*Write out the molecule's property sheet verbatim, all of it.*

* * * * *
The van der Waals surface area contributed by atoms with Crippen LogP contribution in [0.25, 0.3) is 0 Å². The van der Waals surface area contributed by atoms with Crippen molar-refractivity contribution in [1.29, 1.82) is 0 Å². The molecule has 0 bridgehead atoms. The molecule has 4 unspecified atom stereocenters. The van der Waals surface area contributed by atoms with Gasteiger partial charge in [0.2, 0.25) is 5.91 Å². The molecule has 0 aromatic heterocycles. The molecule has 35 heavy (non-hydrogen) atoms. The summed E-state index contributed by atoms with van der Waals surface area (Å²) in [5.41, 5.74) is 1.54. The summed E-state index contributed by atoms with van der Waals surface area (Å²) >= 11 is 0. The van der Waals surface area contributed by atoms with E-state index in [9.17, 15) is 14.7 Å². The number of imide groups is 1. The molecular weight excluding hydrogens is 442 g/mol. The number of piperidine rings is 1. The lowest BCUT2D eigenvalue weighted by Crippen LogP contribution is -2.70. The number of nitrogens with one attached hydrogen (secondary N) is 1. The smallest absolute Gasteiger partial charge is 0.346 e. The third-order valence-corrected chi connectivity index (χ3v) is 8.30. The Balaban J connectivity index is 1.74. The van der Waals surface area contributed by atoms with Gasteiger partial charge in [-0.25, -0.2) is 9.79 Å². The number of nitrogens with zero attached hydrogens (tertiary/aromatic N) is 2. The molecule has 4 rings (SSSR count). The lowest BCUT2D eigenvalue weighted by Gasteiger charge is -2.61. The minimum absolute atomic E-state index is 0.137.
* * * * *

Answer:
The van der Waals surface area contributed by atoms with Crippen LogP contribution in [0.25, 0.3) is 0 Å². The van der Waals surface area contributed by atoms with Crippen molar-refractivity contribution in [1.29, 1.82) is 0 Å². The molecule has 0 bridgehead atoms. The molecule has 4 unspecified atom stereocenters. The van der Waals surface area contributed by atoms with Gasteiger partial charge in [0.2, 0.25) is 5.91 Å². The molecule has 0 aromatic heterocycles. The molecule has 35 heavy (non-hydrogen) atoms. The summed E-state index contributed by atoms with van der Waals surface area (Å²) in [5.41, 5.74) is 1.54. The summed E-state index contributed by atoms with van der Waals surface area (Å²) >= 11 is 0. The van der Waals surface area contributed by atoms with E-state index in [9.17, 15) is 14.7 Å². The number of imide groups is 1. The molecular weight excluding hydrogens is 442 g/mol. The number of piperidine rings is 1. The lowest BCUT2D eigenvalue weighted by Crippen LogP contribution is -2.70. The number of nitrogens with one attached hydrogen (secondary N) is 1. The smallest absolute Gasteiger partial charge is 0.346 e. The third-order valence-corrected chi connectivity index (χ3v) is 8.30. The Balaban J connectivity index is 1.74. The van der Waals surface area contributed by atoms with Gasteiger partial charge in [-0.25, -0.2) is 9.79 Å². The number of nitrogens with zero attached hydrogens (tertiary/aromatic N) is 2. The molecule has 4 rings (SSSR count). The lowest BCUT2D eigenvalue weighted by Gasteiger charge is -2.61. The minimum absolute atomic E-state index is 0.137.